The problem is, how can we now effectively negotiate for reciprocity when we’ve unilaterally opened up our skies already? Who would pay for something that they already got for free? A better way of making policy should be had rather than this.
Nobody likes a gloater. I definitely don’t, either. But there are always exceptions, right? And this is one of the few times I’m allowing myself that. The reason being is that our inability to see through China somehow disturbingly betrays perhaps a certain frailty in the national character that needs to be improved -- that money isn’t everything and a display of weakness will always lead to further abuse.
The reason why I write this has nothing to do with the three Filipino criminals that were executed by China. In that regard, China’s steadfast adherence to its own laws is to be commended and is a welcome lesson for Filipinos in learning the price of having an orderly society. This instead has to do with the Philippines standing up for its interests, as well as its (alleged) democratic and human rights values. As stated by the Wall Street Journal over the last weekend: "Appeasing a rising hegemon carries a risk that one’s national interest will disappear down its maw. This is a lesson the Philippines is only now beginning to learn."
This point has gained relevance as the Philippines seems to be increasingly servile when it comes to China. When China went hysterical over a harmless Sept. 24, 2010, joint statement between ASEAN and the US reaffirming "the importance of regional peace and stability," the Philippines was less than its normally loquacious self in defending the joint statement. The Philippines afterward famously failed to send a representative to the Nobel Peace Prize when China called for a boycott of the same. Then the Philippines decided to anger Taiwan by extraditing 14 Taiwanese citizens to China. Finally, when China aggressively violated our waters last March 2, 2011, our government obsequiously sent a representative to Beijing to discuss (explain?) the incident, rather than making China justify her actions. This was, by the way, after China pointedly snubbed our diplomatic protest.
Of course, the question is, are we actually learning that lesson? As the WSJ correctly pointed out, compared to our Asian neighbors (which "have been busy bolstering military capabilities and, more importantly, re-building diplomatic bridges with the U.S."), "Manila has been slower on the uptake." The WSJ, however, was being kind indeed to the Philippines when it noted recent "assertiveness" on the part of the Philippines. But this assertiveness must be credited instead to our military, which bravely shooed away Chinese intrusion over the Spratly islands.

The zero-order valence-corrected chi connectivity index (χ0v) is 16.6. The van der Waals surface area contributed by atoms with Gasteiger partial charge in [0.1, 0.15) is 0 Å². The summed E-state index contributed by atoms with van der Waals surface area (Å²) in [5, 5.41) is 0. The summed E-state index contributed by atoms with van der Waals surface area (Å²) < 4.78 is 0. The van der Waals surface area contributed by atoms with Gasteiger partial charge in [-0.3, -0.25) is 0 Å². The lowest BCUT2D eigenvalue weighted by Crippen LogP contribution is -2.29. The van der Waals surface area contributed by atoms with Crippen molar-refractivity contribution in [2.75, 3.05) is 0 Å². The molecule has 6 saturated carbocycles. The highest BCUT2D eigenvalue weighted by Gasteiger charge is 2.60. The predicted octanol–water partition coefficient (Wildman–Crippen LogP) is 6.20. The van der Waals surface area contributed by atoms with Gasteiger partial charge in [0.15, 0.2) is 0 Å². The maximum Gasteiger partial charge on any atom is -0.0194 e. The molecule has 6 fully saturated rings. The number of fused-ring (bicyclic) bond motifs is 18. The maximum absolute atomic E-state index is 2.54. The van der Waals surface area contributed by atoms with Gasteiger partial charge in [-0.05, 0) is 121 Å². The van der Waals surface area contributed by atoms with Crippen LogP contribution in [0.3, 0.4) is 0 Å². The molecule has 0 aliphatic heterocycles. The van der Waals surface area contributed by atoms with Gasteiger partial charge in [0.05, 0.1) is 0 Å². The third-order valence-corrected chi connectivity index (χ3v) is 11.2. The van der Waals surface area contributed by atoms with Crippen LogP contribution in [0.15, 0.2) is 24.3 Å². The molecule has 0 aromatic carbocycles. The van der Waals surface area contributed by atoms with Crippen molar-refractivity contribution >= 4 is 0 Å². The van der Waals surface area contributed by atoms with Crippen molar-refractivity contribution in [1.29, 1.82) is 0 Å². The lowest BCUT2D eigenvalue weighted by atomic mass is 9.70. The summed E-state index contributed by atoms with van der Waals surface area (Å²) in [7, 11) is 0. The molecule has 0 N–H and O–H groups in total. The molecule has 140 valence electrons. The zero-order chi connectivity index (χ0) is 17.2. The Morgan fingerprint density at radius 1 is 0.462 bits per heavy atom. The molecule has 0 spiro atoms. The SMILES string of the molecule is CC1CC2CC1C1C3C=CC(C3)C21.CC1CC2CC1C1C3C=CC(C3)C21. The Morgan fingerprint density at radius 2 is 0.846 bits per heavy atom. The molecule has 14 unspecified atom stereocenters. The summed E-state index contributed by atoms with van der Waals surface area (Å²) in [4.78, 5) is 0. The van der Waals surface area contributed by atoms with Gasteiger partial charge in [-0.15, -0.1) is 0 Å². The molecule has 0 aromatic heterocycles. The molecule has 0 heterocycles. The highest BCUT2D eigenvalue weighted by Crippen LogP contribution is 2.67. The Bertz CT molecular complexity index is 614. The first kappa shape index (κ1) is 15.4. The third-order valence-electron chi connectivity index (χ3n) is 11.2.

And the WSJ was indeed being kind when it excused our not being the sharpest tool in the shed to the fact that we don’t share land borders with China, as well as a "post-colonial chip on the shoulder of some Filipinos that makes it more difficult for their leaders to forge closer ties with America." While that may be true, nevertheless, money plays a large part in the calculus as well. Our inability to appreciate long-term and national gain over short-term individual benefits definitely plays a part. To this must be added our peculiar insecurity when faced with other cultures, as well as our uncertainty with regard to the correctness of our values and beliefs.
In any event, all this would be beside the point if only people can overcome our seeming revulsion to admitting mistakes and correcting ourselves. In this case, whether the Philippines can sufficiently create a more stable and trusting relationship with the US. Say what you will, the reality is still there and it’s something that this writer has been positing for years and for which the WSJ recently emphasized: "the geopolitical reality of the day -- America is the only country that can preserve the status quo in Asia."
In the meantime, the best way to deal with China in a manner protective of our national interests is by simply implementing our laws. Firstly, it would be good to really clamp down on smuggling. Not the so-called "technical smuggling," which in any event at least involves goods for which tariffs are paid (albeit in smaller amounts), but on smuggling itself. Items and agricultural products that illegally enter the country, harming our farmers and at the same time posing potential hazards to health, should be stopped. This is all the more significant when one considers that our economic growth is now already showing signs of slowing down.
Another would be stricter application of our immigration rules. Reports of foreigners surreptitiously entering our country should be investigated and prosecuted vigorously. Considering the rising unemployment in our country, to stop the entry of illegal aliens should be a priority.
Finally, our foreign and trade relations should be done not only with the view to financial gain but also to advancing human rights, labor standards, environmental protection, and democratic values. Why? Because we say we believe in them! It would be quite hypocritical of us to loudly pontificate on such only to forget them the moment some vulgarian dangles money in front of us.